1. The Krobos show traits traceable to ancient Egypt (Khemit). For example the tall holy white hat of the high priesthood and the Pharaoh of Ancient Egypt. It is known that the tall holy white hat of the high priest and pharaoh originated from Upper (South) Egypt. This tall hat is the type adopted by the bishops of the Christian tradition. The short red hat which is originated in lower (north) Egypt is the type worn by the cardinals of the church. Knowledge of ancient Egypt confirms that the pharaoh wore the two hats combined. Also the white turban and white dress of the Krobo priests reflect the dress of the Egyptian priest.
2. The religious practices of the Krobos include the recognition of a supreme being (God) as well as a hierarchy of divine principles or qualities which are known in Egypt as Neters or Neteru which is appropriately translated as nature spirits which preside over forms and functions (6).
3. Kodha (Echau Metu in Ancient Egypt): this is known as Negative Confessions in ancient Egyptian religious practice as a way of life in Khemit (KMT). Once in a year among the Krobos in Ghana, at the beginning of the major ngmayemi festival, well-meaning Krobos who feel that they have led a pure descent life can swear to the gods that they had not committed any cardinal sin in the past year.
4. Child naming ceremony and circumcision for boys are practiced among the Krobos similar to the traditions of Hebrews (Jews) and the ancient Egyptians.
5. Preparations of the body for burial exhibited by the Krobos seem to be similar to the practices in ancient Khemit. The expectations of crossing the waters to the other side by the soul of the departed are also noted in the funeral.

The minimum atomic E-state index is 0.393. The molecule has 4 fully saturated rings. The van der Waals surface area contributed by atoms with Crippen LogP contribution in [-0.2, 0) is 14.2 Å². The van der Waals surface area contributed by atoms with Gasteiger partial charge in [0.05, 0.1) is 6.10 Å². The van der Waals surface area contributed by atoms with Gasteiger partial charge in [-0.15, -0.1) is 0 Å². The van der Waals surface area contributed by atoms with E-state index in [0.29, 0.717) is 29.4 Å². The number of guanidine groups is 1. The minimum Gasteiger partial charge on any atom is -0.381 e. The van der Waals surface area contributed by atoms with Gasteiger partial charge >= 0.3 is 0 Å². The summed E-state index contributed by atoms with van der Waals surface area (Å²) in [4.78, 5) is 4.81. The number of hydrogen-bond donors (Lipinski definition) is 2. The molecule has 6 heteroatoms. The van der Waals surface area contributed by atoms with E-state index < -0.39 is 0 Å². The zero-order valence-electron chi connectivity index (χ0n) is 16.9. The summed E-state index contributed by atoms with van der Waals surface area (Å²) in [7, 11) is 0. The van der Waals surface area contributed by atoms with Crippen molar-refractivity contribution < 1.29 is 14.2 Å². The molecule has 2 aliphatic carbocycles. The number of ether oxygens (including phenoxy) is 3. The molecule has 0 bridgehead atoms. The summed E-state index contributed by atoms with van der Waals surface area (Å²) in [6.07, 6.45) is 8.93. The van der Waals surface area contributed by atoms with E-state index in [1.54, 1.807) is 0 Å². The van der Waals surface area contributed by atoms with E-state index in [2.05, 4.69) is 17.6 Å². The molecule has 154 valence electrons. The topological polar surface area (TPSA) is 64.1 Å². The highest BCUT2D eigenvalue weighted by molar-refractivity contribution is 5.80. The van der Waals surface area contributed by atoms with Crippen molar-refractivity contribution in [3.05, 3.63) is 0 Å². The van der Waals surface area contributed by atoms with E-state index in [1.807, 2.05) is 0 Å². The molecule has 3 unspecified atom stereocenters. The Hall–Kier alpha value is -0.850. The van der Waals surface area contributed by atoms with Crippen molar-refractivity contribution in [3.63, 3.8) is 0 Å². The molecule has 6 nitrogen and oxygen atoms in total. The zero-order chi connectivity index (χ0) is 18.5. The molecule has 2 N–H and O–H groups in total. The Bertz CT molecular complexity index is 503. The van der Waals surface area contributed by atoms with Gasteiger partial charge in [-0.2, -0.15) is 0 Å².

6. a. Millet as a staple food and millet beer (ngmada) as a beverage of the Krobos today appear in the texts of the Egyptian Book of the Dead(7)
b. Food: the Krobo word for food is ngma.
The Krobos now live in the forest belt of Ghana where millet is not part of their diet but they still call food millet (ngma) which means they have a Sahelian (North and West Sudan) experience. They celebrate an annual festival called Ngmayem (the millet feast) during which the priest only sprinkles millet grains ceremoniously to remind them of their millet related past.
As they passed through the West Sudan until they arrived in the present place, their basic Dangme language was influenced by those of the areas they passed through especially Dahomeh and Togo until they arrived into the present Ghana where they found themselves surrounded by Guan and Akan speaking people whose language also influenced their Dangme language. In spite of these affiliations, the culture of the Krobos remains distinct.
Special Cultural Traits - The Dipo Custom
The dipo custom is a rite of passage specifically for adolescent girls that passes them through a series of initiatory ceremonies. During this period they receive training and education into womanhood. These rituals culminate into celebrations with dressing up in finery, heavily laden with beads and followed by promenades as debutantes through the community to show they are of age for marriage. At a stage of the dipo ceremonies, the girls are confined for intensive training. At this stage, the dipo girl is given the opportunity to wear a replica of the tall white holy priestly hat.
Professor G.S Ayernor